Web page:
Category Archives: Library

RASHID AL-DIN 1314 Library Exhibition Time Lapse Film

For the past month or so the DIU have been capturing our first ever time lapse footage of the installation of the current library festival exhibition RASHID AL-DIN 1314. We filmed over several weeks trying to capture the main installation events. This included the prep work by conservation, the delivery of objects from the National Museum, swathes of discussion over the exhibition, hard core carpentry skills and an insane press pack in full flight all leading up to the opening night. What we captured is only part of the story in that all the planning had been completed and work scheduled before shooting began including our own part of supplying the images for the display boards and background supports. It has been a huge revelation to see and document the level of application that goes into creating a Library exhibition. The overriding impression is of a truly massive collaborative effort involving many departments across institutions. Definitely worth a watch if only for the wonderful music by our very own Art Collections Curator Neil Lebeter.

RASHID AL-DIN 1314 Library Exhibition Time Lapse Film from DIGITAL IMAGING UNIT FILM on Vimeo.

Malcolm Brown, Deputy Photographer.

Making the Most of the Intern(et)

Our wonderful Intern Gemma is leaving us today, but she has managed to squeeze in one more post before she goes. Gemma has done some really amazing work for us, after completing her cataloguing project of Oriental Manuscripts (her work can be seen here ) in record time, she has helped out with Flickr, Walter Scott and a new project about not yet officially started too. I’d like to say a very big thank you to Gemma for all her hard work- we’re going to miss her! Over to Gemma…


Since I finished my project with the Oriental Manuscripts Collection a few weeks ago (see my blog below for more info ), I’ve been working on a few other projects to make the most of my remaining time here at the CRC. Of these, one of my main tasks has been to update the department’s Flickr account (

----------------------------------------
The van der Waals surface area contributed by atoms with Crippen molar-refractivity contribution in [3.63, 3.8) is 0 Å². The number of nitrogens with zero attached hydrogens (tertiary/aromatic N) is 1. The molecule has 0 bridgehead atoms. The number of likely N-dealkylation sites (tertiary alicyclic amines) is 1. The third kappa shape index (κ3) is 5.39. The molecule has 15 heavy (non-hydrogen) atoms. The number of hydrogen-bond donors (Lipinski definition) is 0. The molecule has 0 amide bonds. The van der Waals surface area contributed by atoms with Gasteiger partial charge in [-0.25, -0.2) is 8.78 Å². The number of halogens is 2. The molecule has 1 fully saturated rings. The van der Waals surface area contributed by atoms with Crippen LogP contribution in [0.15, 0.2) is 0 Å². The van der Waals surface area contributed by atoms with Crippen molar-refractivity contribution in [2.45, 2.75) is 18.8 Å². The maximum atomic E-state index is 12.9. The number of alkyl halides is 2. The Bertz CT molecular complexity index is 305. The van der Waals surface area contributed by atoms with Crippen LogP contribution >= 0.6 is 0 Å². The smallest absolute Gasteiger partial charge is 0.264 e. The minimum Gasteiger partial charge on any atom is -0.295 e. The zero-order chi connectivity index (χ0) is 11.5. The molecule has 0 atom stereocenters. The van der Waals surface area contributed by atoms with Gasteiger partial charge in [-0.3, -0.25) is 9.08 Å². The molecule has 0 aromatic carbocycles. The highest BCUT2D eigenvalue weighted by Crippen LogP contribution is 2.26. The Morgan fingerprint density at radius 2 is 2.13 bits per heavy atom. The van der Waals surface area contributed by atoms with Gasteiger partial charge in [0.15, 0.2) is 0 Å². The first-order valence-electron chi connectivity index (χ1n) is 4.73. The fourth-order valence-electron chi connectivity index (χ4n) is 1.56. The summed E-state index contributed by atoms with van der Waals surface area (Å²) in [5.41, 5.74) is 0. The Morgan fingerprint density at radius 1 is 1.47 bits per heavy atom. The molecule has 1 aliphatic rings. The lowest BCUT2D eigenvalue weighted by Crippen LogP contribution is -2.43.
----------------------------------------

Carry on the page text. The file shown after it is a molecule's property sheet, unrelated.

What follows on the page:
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The Staff Portrait V’s the Selfie

Over the years the Digital Imaging Unit have grown into the role of photographing official Library staff portraits. These images are used by the Library online to identify teams and in publications like the Piper when there is a focus on a department. In general terms the prospect of a staged portrait sends most staff fleeing for the Pentland hills. Some staff point blank refuse using colorful metaphors to explain why they will not do it and certainly most staff are guaranteed to be unhappy with the resulting image. It is without a doubt the least popular aspect of the the work we do in DIU. However most staff accept the formal portrait as a necessary evil a bit like going to the dentist. There are also a minority who are comfortable with the concept. What I have come to realise in this role is that I almost always only have about three shots right at the beginning of the session to capture a reasonable portrait. After those first three clicks the sitters brain goes of to an unusual place and we end up with overly self conscious faces that are beginning to do weird things with their facial muscles resulting in contorted bizarre expressions ending with an uncomfortable grimace. In this dominant age of the selfie I feel there is still a role for an official staged portrait and we don’t need to look any farther than the University of Edinburgh’s historic collection of staff portraits to see why they are an important record of individuals at work. Maybe the staff selfie should replace the staff portrait? Lets discuss………..

Malcolm Brown, Deputy Photographer.




Building History

Snow at Edinburgh University Library, January 2010.

As part of our role here, Malcolm and I have taken many photographs of the Main Library. Over the years this has built up an archive of born digital images that show the life of the Library. Before and after shots of the Main Library Redevelopment Project, seasonal shots of the building and campus environs, students using the facilities and CRC events- such as exhibition openings, have all been documented.

Occasionally, one of us has to play a cameo role in the photo’s on those days we just can’t seem to get a student in the right spot, Malcolm stars in this one…

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The Piper Magazine Photography

For many years the Digital Imaging Unit have been the primary photographers for The Piper Magazine. The Piper is The Friends of Edinburgh University Library twice-yearly illustrated newsletter. The DIU enjoy the challenge of photographing a diverse range of fascinating material that comes our way for the magazine. This has included the friends purchase of  Holinshed’s Chronicles on one occasion and this new edition demonstrates particularly good marriage between the layout design of Mark Blackadder and the photography of DIU photographer Susan Pettigrew.